Following on from the Sheridan Bird and Rick Banks nonprofit release, Football Type, comes the now long-awaited and ideally-titled Football Type 2.

The book, like its predecessor, celebrates typography in football, with a particular focus on the names and numbers which appear on some of the beautiful game’s most iconic kits.

This detailed focus on the 1995-96 (and 1996-97) adidas Newcastle United Home kit - worn by Kevin Keegan’s “Entertainers” - is a real thing of beauty.

The design - considered one of the greatest football kits of all time - featured a grandad-style collar on the black and white-striped shirt, with a bulkier thread to the weave to give a retro-feel. The regular - and iconic - Newcastle-skyline blue star sponsor logo was replaced with Newcastle Brown Ale’s full bottle label, which no Magpies fan would now change for the world.

This early 1980s adidas Ipswich Town strip, rendered by True Colours author John Devlin, is fondly remembered by fans of the East Anglia-based English side and kit aficionados alike.

Classic in design, the pinstriped shirt with substantial v-neck began life in 1981 with the recognisable Pioneer logo and wordmark, before this was soon dispensed with and replaced with a stretched wordmark-only variant, with even this missing from some versions.

Manchester United's classic 1998–2000 Umbro home kit examined in detail.

One of the all-time great United kits and the last to feature the club's long term sponsor, Sharp. With it's old-fashioned white collar the strip echoed Umbro's first kit from their return to Old Trafford in 1992 but what really made this shirt shine was the addition of a new rendering of Umbro's famous diamond taping from the 70s.

The kits of Liverpool FC have been detailed by many illustrators, each with differing styles. Graphic designer/sportswear designer Emre Gultekin has now provided us with his classy take.

Covering every Home kit worn by the Anfield side since their inception in 1892, there are plenty of tones of red, evolutions and regressions of the crest, as well as the gallery featuring the current European and World Champions’ use of a multitude of sponsors - as early-adopters in the English game.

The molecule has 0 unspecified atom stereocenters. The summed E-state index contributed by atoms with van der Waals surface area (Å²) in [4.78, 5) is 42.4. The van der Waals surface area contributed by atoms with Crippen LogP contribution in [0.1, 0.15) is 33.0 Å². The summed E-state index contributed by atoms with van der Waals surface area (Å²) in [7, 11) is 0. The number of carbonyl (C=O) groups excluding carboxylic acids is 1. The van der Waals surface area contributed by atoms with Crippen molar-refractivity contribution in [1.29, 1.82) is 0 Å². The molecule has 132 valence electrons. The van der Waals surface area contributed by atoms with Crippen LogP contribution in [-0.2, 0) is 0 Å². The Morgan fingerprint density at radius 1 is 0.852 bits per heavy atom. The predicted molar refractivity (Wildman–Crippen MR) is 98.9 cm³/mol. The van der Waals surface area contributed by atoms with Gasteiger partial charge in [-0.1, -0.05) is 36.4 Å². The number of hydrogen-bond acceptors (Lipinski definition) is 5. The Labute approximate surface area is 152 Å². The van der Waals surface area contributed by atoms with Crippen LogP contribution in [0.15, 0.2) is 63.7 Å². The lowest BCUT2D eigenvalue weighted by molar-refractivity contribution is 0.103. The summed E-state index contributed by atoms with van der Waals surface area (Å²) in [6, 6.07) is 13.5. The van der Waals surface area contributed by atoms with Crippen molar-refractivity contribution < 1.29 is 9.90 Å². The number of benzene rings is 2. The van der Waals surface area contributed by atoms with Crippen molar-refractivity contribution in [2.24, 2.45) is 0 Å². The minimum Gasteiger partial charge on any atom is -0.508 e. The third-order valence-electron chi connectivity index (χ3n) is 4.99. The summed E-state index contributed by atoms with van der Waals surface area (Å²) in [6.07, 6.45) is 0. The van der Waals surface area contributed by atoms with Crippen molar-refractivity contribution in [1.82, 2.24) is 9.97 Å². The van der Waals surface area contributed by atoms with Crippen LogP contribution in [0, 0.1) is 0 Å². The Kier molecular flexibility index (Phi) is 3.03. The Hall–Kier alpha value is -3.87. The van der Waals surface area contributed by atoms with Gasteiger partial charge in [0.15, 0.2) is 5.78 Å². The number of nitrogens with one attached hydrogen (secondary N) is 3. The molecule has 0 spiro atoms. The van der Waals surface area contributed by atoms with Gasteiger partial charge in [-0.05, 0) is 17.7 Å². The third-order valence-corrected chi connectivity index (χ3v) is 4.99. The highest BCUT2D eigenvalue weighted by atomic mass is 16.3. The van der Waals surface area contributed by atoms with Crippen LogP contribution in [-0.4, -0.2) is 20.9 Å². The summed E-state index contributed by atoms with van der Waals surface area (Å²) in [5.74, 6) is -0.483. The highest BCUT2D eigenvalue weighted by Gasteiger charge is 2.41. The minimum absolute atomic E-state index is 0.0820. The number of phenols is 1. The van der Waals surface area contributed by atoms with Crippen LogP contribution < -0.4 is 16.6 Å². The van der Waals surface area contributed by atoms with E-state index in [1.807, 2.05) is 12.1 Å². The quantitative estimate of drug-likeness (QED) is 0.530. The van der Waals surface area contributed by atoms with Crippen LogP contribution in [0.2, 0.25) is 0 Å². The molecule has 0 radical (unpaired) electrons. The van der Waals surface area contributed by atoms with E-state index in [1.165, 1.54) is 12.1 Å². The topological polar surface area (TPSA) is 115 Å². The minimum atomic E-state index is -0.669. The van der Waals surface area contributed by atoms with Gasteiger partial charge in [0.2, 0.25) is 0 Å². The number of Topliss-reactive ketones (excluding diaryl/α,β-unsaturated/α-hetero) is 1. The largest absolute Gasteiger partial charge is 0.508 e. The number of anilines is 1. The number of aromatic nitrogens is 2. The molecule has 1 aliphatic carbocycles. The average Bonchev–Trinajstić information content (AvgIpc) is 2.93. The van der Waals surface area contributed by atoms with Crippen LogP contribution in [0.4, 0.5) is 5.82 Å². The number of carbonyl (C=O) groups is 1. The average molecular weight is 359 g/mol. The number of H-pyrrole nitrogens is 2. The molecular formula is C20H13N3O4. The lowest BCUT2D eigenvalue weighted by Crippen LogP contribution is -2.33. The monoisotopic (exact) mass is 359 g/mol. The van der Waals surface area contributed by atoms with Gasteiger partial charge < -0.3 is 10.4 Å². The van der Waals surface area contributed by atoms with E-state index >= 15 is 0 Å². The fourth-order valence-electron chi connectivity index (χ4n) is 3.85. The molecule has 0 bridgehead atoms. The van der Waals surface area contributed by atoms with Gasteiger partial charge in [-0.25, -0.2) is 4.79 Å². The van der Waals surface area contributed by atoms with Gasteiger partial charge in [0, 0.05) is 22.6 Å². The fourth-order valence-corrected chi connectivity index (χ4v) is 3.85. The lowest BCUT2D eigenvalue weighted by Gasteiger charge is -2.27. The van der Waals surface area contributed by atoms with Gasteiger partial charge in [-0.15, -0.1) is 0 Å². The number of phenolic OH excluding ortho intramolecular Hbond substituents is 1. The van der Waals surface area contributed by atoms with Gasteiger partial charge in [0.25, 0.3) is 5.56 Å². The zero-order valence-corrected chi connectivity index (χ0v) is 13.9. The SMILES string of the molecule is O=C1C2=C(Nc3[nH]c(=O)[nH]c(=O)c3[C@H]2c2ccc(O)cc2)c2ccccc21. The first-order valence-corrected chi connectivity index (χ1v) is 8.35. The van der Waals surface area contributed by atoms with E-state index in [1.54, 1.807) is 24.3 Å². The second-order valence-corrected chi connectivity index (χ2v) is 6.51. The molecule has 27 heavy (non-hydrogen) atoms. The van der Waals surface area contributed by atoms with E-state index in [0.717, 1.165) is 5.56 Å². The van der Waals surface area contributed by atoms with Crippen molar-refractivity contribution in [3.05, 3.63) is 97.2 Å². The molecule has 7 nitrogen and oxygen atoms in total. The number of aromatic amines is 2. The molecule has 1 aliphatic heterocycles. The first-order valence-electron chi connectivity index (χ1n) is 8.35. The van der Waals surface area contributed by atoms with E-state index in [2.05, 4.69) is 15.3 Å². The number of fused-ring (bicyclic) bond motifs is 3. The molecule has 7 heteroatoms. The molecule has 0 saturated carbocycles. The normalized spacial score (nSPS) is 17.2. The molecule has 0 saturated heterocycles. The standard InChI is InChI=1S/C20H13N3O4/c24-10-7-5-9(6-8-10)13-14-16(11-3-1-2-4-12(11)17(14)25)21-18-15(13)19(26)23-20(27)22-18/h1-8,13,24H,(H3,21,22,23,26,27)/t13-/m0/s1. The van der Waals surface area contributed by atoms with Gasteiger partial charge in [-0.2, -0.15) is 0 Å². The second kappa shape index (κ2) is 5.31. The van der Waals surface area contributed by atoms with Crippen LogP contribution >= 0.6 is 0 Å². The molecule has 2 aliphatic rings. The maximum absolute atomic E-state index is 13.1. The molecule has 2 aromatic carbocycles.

Widely regarded as the greatest England kit ever, Admiral's second home strip design for the team was certainly memorable.

Released to some degree of derision (I seem to remember a commentator mentioning that it looked like a 'clown's outfit') it is now regarded as a classic, despite it featuring a colour scheme and basic design more akin to the Union Flag rather than a traditional England palette.

The USA national team kit contract has been with Nike for a quarter of a century now - pairing two American institutions - but what if another US company got a shot as manufacturer?

Over on FSC sister site, member MulBahtiar has created three New Balance designs which give us some exciting alternatives to the Swoosh-carrying USMNT shirts.

This is Corinth's prediction for Corinthians' 2020-21 Third kit, based on leaks.

The kit will be primarily brown and will feature a light blue cross, both references to Corinthian-Casuals FC, an English amateur club that is the eponym to the Brazilian club's name. Moreover, the crest used won't be the current one, but the one used between 1919 and 1939 instead.

An in-depth look at the Arsenal 1988-91 Away kit, made famous of course in that stunning final game of the 1988-89 season when George Graham's side clinched the title thanks to a last minute goal in the 2-0 win over Liverpool.

However, the kit was also worn when the side captured less prestigious silverware in the shape of the 1988 Wembley International Tournament (following a 3-0 win over Bayern Munich) and the following year in the same tournament (then known as the Makita International Tournament) after beating Liverpool again.

Classic Football Shirts